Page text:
Recent talks concerning the Iranian nuclear program appear to have hit a snag, but this time it wasn’t due to politics. Negotiations regarding the program were held in three European hotels in late May, all of which have now been identified as victims of a new cyber espionage tool known as Duqu 2.0.
The worm was detected by researchers at Kaspersky Labs after it was reportedly making its way through the company’s system for months. According to the security firm, the malware is almost invisible and highly sophisticated, leading researchers to believe a nation-state was behind the attack.
“We can’t prove attribution because they’re going through proxy servers,” said Eugene Kaspersky, CEO and co-founder of Kaspersky Labs. “There are technical attributions we can read from the code. This attack is a relative, it’s a new generation of the Duqu attack, most probably made by the same people, or they shared the source code with others.”
Kaspersky went on to describe the worm as being a “generation ahead of anything we’d [sic] seen earlier.” The malware utilizes a variety of different tactics to stay hidden and, once installed, exploits multiple zero-day vulnerabilities.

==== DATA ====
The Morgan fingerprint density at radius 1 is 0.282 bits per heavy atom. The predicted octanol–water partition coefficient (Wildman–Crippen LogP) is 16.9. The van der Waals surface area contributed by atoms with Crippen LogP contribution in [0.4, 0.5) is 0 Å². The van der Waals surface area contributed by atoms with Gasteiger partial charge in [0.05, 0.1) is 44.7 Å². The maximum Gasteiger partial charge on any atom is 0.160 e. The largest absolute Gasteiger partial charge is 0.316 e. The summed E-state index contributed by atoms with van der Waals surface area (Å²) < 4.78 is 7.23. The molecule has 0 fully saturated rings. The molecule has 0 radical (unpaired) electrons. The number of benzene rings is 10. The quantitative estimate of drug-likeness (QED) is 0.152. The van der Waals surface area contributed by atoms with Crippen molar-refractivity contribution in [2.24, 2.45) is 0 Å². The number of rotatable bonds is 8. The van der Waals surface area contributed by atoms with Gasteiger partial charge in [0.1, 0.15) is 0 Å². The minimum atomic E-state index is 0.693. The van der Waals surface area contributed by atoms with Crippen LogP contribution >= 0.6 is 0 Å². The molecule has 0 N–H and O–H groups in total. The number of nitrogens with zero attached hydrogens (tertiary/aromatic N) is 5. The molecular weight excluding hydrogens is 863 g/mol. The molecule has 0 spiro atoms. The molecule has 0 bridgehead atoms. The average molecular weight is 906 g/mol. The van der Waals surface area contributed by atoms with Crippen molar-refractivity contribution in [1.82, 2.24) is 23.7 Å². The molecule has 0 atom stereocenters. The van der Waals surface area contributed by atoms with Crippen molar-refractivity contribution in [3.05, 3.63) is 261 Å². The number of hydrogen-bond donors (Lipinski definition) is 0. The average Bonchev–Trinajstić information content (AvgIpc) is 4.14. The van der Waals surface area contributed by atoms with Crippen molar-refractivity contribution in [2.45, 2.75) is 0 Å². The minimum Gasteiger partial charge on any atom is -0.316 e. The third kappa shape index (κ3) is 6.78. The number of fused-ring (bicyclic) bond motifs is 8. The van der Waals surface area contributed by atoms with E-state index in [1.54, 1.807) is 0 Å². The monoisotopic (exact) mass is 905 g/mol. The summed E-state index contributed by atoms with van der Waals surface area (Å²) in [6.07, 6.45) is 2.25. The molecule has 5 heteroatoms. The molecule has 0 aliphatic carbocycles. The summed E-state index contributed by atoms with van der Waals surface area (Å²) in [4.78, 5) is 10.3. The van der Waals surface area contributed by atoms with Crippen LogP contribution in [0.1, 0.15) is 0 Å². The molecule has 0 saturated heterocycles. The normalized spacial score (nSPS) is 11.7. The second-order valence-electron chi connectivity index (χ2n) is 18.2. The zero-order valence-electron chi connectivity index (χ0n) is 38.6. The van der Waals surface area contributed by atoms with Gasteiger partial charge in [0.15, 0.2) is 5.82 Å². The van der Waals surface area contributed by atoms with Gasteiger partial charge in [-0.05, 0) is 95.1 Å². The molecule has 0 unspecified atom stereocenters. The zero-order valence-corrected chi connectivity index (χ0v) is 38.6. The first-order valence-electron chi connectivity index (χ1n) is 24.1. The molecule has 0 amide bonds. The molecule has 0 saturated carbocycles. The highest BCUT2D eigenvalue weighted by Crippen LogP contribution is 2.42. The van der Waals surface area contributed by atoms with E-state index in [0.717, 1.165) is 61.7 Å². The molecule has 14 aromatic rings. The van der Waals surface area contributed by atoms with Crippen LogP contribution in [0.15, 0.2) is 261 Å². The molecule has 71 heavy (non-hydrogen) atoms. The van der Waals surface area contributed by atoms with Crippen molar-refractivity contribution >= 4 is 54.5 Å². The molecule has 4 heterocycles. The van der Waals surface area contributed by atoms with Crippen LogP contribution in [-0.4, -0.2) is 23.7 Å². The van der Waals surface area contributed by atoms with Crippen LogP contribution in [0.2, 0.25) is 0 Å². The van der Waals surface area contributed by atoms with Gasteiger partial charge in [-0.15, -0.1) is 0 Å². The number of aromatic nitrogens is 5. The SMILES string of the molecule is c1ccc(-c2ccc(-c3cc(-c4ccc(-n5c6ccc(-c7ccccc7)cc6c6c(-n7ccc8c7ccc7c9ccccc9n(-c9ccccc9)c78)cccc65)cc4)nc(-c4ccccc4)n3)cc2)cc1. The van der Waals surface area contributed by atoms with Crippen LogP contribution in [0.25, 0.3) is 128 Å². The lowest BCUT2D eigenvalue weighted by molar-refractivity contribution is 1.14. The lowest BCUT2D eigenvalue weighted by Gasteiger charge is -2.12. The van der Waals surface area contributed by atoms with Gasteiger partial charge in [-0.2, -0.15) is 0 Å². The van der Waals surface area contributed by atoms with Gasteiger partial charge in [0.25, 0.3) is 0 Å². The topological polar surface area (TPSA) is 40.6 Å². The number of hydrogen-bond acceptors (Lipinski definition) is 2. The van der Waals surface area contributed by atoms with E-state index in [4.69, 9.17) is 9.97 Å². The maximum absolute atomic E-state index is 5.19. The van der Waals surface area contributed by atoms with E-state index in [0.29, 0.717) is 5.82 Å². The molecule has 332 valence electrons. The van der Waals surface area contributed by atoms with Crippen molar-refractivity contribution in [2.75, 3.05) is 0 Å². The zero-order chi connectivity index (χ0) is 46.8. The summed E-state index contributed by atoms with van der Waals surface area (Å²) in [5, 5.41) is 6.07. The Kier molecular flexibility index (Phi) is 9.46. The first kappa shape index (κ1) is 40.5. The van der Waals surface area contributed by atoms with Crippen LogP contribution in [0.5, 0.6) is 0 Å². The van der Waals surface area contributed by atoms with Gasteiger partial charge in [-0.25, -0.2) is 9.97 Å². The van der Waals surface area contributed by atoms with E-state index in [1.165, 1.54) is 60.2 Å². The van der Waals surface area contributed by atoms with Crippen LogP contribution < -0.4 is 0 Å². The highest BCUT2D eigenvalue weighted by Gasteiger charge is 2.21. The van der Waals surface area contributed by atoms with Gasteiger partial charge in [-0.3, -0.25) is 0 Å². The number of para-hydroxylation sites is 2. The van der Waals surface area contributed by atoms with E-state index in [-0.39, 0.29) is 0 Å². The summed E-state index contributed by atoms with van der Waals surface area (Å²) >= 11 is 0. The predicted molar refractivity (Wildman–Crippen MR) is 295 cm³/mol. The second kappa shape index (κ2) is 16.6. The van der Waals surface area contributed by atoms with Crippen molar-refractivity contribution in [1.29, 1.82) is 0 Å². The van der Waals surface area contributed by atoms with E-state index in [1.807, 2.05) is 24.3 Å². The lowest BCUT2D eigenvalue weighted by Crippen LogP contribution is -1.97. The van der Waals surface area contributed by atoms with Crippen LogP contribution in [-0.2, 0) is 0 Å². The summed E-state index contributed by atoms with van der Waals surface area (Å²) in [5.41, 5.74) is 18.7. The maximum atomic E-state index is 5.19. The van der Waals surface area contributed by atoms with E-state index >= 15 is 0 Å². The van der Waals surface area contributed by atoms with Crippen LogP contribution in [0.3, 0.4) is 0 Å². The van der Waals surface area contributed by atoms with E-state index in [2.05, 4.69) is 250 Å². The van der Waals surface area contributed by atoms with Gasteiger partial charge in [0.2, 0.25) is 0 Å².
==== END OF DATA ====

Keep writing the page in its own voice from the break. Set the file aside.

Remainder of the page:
If the fact that hotels hosting Iranian nuclear negotiations were targeted wasn’t suspicious enough, the Duqu 2.0 worm is also directly connected to the infamous Stuxnet cyber weapon believed to have been responsible for damaging an Iranian nuclear facility. Stuxnet was also believed to be the work of nation-state actors. Many security experts have connected the Duqu 2.0 cyber espionage program found hiding in the hotels’ networks back to Israeli counter intelligence, but no country has yet been accused of perpetrating the attack.